Harmonizing Agriculture with Disease Control through AWD

IWET rice
Minimizing health risks in rice farming


In our latest webinar, we offered a comprehensive perspective on the complex relationship between agriculture and public health, with a focus on malaria and sustainable rice cultivation. Our speakers were Mark Hoppe (Public Health entomologist who works for Syngenta Professional Solutions) and Rouf Abdur (Program Development Lead at SFSA Bangladesh). Through our exploration of this often-neglected connection, we've enhanced our awareness of the potential health hazards that agricultural measures can pose, especially concerning malaria. We've also examined successful strategies to minimize these risks.


Malaria and Agriculture: An Intricate Link

Agricultural practices, particularly rice farming, can significantly impact mosquito populations and, consequently, the spread of malaria. This is linked to the lifecycle of the Anopheles mosquito, which finds the sunlit, shallow waters of rice paddies to be ideal for breeding. The connection between malaria and rice cultivation remained hindered by the 'paddy paradox'. This happens when higher mosquito populations in rice-growing villages do not initially correlate with increased malaria cases, thanks to economic benefits that afford better access to malaria interventions. However, recent data has painted a different picture, illustrating that as access to health interventions becomes more equitable, the true impact of rice cultivation on malaria prevalence is revealed—with a 1.7 times higher rate in rice-growing areas. To curb the escalation of malaria linked to farming, it's crucial to integrate agricultural and public health strategies.


AWD: A Solution from Bangladesh

Expanding on the concept of integrated methods, we can reference the experience of SFSA Bangladesh in applying the Alternate Wetting and Drying (AWD) technique in rice farming. AWD is an irrigation management practice that alternates between flooding and drying periods and addresses the triple concerns of health, climate change, and financial costs associated with traditional rice farming. However, despite achieving a 'triple win', the global adoption rate of AWD is quite low.

We provide a compelling example of successful AWD adoption in the water-stressed Barind Tract region of Bangladesh. Through various projects*, the foundation developed a holistic strategy, including the adoption of water pricing schemes (based on usage modeling), community-wide demonstrations, land leveling using laser technology, and the encouragement of crop diversification. The results have been substantial, with notable water conservation (16% less water use**), decreased costs, and improved crop yields (7% increase). Given that methane, a significant greenhouse gas is a byproduct of rice farming, AWD holds considerable promise for climate change mitigation, reducing its emissions by 37%. In terms of the association between rice cultivation and malaria and other diseases, AWD interrupts the breeding cycle of disease-carrying mosquitoes, preventing the proliferation of such illnesses.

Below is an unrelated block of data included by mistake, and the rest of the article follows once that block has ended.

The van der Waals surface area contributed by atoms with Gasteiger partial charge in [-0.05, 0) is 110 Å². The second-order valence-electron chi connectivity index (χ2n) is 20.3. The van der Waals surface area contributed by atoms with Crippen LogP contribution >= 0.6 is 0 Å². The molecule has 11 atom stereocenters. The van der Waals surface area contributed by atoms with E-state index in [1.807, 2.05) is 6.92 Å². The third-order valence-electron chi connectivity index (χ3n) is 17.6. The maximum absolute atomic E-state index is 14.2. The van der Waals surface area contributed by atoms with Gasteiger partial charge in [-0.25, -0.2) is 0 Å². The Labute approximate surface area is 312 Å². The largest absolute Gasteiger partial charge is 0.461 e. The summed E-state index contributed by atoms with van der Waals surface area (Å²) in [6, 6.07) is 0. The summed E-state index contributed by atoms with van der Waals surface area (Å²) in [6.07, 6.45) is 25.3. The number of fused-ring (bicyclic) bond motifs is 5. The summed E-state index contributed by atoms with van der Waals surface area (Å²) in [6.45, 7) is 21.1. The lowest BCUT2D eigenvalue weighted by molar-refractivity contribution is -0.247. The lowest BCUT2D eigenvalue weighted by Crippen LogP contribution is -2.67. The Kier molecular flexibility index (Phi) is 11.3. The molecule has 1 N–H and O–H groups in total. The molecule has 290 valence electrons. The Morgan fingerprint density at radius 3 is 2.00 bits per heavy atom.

Lessons Learned and the Path Forward

The webinar highlighted pivotal lessons:

1. Holistic Approaches: The success of AWD in Bangladesh was due to a holistic approach that involved community-based awareness, government and water service providers' engagement, and ecosystem building.

2. Integrated Disease Control: Agriculture must be practiced with awareness of its impact on vector-borne diseases, and interventions like AWD can play a crucial role in reducing the risk of diseases such as malaria.

3. Climate Smart Agriculture: CSA technologies not only improve yields and reduce costs but also have a positive environmental impact.

Our commitment to sustainable, climate-smart agriculture is now coupled with a heightened awareness of the intersection between farming practices and public health. The adoption of AWD technology in Bangladesh serves as a model for other regions facing similar challenges. As the world moves towards the WHO's goal of reducing malaria by 90% by 2030, the lessons from this webinar underscore the importance of innovative agricultural practices that contribute to disease control and public health without compromising the productivity and sustainability of farming.

Watch our webinar here https://www.youtube.com/watch?v=i3xYScvNDuw


*The Introducing Water Efficient Technologies in Barind Tract (IWET) project is sponsored by The Coca-Cola Foundation (TCCF), and co-ordinated by 2030 Water Resources Group (2030WRG).

The Climate Resilient Agricultural Advancement in Barind (CRAAB) project is financed by Hongkong and Shanghai Banking Corporation (HSBC). DASCOH Foundation has been providing local implementation support.


**Results verified by independent studies.